Eye For Film >> Movies >> The Last Stand (2013) Film Review
The Last Stand
Reviewed by: David Graham
The Governator returns to his day-job in an off-kilter action romp from wildcard Korean director Kim Jee-Woon. Like his popular previous efforts I Saw The Devil, The Good, The Bad, The Weird and A Tale Of Two Sisters, Jee-Woon shows how to inject style and energy into well-worn genres, but he often struggles to keep control of his runaway narratives. Andrew Knauer's screenplay tries to embrace Neo-Western tropes, but the absurd humour and stylised violence doesn't do the deceptively simple but multi-stranded plot many favors. It's nice to see Arnie acting his age at last, incorporating his creakiness into a nicely judged performance that's the flip-side to Sly's steroid-addled invincibility, but the bizarre supporting cast and dragged out, tension-free set-pieces leave The Last Stand struggling to stay on its feet for the duration.
Aging small-town Sheriff Owens is looking forward to a quiet weekend, with most of Summerton Junction's residents away on a kids' trip and his biggest trouble-maker Frank safely behind bars til Monday. However, his nose for trouble soon picks up the scent of a couple of shifty-looking interlopers, while an infamous drug-lord is thought to be headed his way having escaped the clutches of the FBI. With next to no weapons and lacking even enough vehicles to set up a road-block, Owens must turn to local gun-goon Lewis and his prisoner to help his small group of police officers stop a pack of rampaging criminals hell-bent on getting their leader across the border to a Mexican safe haven.
With a wildly diverse ensemble ranging from Forest Whitaker's frustrated FBI agent to Luis Guzman's comedy sidekick and a double whammy of villains in Peter Stormare and Devil's Backbone heart-throb Eduardo Noriega, Schwarzenegger wisely tones down his previous big-screen persona and slips into a sort of late-in-the-day charm that actually works in his limited acting range's favor. Even his trademark one-liners are a little thin on the ground, but the few he does deliver certainly pack a punch. There's forgettable support from Jaimie Alexander and Zach Gilford, and a deeply annoying turn from a gimpish Johnny Knoxville, but Arnie's tentative return to his action roots is all the better for acknowledging how long in the tooth he is getting.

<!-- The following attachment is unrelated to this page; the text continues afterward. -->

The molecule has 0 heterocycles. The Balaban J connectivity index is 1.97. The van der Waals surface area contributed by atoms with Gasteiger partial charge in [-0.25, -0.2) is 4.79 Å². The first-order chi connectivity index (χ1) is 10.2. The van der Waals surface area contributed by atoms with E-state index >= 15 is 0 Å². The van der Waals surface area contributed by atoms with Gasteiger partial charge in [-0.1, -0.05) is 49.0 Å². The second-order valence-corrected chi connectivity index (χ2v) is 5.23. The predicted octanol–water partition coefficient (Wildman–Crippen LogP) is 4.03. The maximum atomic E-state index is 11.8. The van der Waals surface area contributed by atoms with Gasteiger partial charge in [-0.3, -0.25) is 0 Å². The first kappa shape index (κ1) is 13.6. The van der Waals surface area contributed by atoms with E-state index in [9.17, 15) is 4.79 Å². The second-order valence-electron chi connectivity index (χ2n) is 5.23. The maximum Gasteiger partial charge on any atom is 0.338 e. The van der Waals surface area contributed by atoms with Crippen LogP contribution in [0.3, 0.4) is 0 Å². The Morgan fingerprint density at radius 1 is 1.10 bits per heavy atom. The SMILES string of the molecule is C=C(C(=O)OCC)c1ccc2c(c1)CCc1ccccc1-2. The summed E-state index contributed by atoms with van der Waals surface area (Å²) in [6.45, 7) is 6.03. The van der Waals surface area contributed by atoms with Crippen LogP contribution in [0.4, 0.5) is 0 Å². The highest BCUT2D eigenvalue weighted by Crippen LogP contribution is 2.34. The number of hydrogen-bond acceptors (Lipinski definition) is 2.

This stands in stark contrast to Jee-Woon's crazy streak, making for occasionally sublime silliness and an all-bets-are-off appeal that sadly only delivers on its potential in a few places. Many of the action sequences are just shooting gallery nonsense, with the few moments of invention coming too far apart to really raise a pulse. That being said, even Arnie's back catalogue has few sights to match the image of a pension-age sheriff shooting a baddie in the head mid-air as they throw each other off a building. Some of the violence nears Statham-esque levels of ridiculousness.
Unfortunately, the brutality of said violence also sits uneasily next to the labored comedy aspects, and anyone who found Django Unchained to be in poor taste may also feel uneasy with the gun glamorisation and racial stereotyping here. The side-stories also fail to add much interest to the main event, with the coolly menacing but barely involved Noriega and Whitaker's slow-coach agent feeling like an unnecessary afterthought right up to the underwhelming climax and cheesy denouement.
Overall, The Last Stand marks a serviceable and reasonably fun return to our screens for a lovably creaky hero, although how much longer he can pursue this kind of schtick seems debatable. Jee-Woon could have picked a better vehicle for his Hollywood debut, but it's unlikely to cause his career any harm. The script flirts with themes of American attitudes towards immigrants and the hypocrisy of the law - there's a nice irony to the non-American Arnie's attempts to prevent Noriega from getting back to his character's homeland - but ultimately there's not quite enough style, substance or memorable action to raise this above average.Reviewed on: 31 Jan 2013